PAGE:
Urbana school board to vote on deficit budget

Urbana school board to vote on deficit budget

URBANA — The Urbana school board Tuesday is scheduled to vote on a budget for this school year that shows about a $6 million deficit.

The board will meet at 7:30 p.m. Tuesday at the Jean F. Burkholder Administrative Service Center, 205 N. Race St., U.

The budget shows the school district expects to receive about $63.8 million in income this year and spend about $69.8 million.

The budget reflects that the school district won't receive about $1.5 million in property tax dollars from Carle Foundation Hospital because of a state law passed last year. That law made Illinois health centers exempt from property taxes if they could show their "charity care" exceeded their tax payments.

Carle Foundation Hospital was exempted from paying property taxes for the 2012 tax year.

If Carle hadn't been exempted, the school district would have received about $3 million total in property tax payments in the 2013 calendar year. It would have received about half in June, which was in the school district's previous fiscal year.

It would have received the other half during this current fiscal year, Baker said.

The school district continues to hold about $10.8 million in escrow that Carle paid in property taxes in previous years, but is the subject of litigation among Carle, the school district and other Urbana taxing bodies.

About $4.5 million of the budget deficit reflects construction within the school district, said Carol Baker, the school district's chief financial officer. The school district sold bonds to pay for the projects in previous years, and so has the money on hand for the bills it will pay this year.

"We plan it that way," Baker said. "That's intentional."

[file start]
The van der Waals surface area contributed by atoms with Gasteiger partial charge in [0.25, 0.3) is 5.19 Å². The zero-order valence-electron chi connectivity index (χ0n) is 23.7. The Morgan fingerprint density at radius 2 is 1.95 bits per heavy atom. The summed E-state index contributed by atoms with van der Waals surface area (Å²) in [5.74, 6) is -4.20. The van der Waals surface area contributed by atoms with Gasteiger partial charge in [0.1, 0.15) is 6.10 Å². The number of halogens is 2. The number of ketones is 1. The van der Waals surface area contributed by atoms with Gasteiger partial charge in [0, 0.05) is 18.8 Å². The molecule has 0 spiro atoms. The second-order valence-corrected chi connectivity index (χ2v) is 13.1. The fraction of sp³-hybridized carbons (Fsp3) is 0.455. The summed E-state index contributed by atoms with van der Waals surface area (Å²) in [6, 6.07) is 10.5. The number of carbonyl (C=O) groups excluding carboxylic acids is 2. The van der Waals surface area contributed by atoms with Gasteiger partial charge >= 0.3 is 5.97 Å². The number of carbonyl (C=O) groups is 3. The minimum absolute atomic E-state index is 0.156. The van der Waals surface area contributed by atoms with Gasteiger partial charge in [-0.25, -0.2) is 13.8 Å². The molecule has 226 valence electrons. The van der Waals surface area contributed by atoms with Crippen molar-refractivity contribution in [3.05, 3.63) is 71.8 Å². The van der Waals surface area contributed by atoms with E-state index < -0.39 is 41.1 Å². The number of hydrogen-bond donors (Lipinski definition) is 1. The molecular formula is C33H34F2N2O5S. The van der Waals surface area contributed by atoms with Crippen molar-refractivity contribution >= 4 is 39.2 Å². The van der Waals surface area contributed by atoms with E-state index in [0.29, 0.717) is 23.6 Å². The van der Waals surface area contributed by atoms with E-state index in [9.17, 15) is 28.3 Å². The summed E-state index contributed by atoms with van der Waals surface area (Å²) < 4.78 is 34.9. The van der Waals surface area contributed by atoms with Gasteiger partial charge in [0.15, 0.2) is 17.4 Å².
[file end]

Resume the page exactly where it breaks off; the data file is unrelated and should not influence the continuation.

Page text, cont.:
The school district's education fund, from which it pays teachers, shows about a $2.1 million deficit, which Baker said the school board will have to discuss in the future.

Federal sequestration also means that the school district is paying for some things that were previously paid for with federal money, Baker said.

That includes about $150,000 for teacher aides who were previously paid by federal special education grants, about $235,000 for Title I teachers .

Sequestration also means about a 9 percent reduction in interest rebates the school district receives from the federal government on bonds it sold for construction.

The bonds are alternative revenue bonds, which means they're paid for with money from the school facilities sales tax. That reduction means the school district will have to use its sales tax money to pay about $56,000 more in interest annually.

That money has to come from somewhere, because we still have to make the payments," Baker said.

The budget also includes about $350,000 in contingencies, including about $250,000 for new textbooks and $100,000 for the district's network infrastructure.

Baker said the latter was included after the school district last year had to pay $100,000 for a network problem and had to go to the school board to approve the expense.

Baker said she's hoping the school district won't have to spend that money, but it's included in the budget, just in case.

She said district officials want to be able to buy new textbooks but "probably won't be able to at this time."

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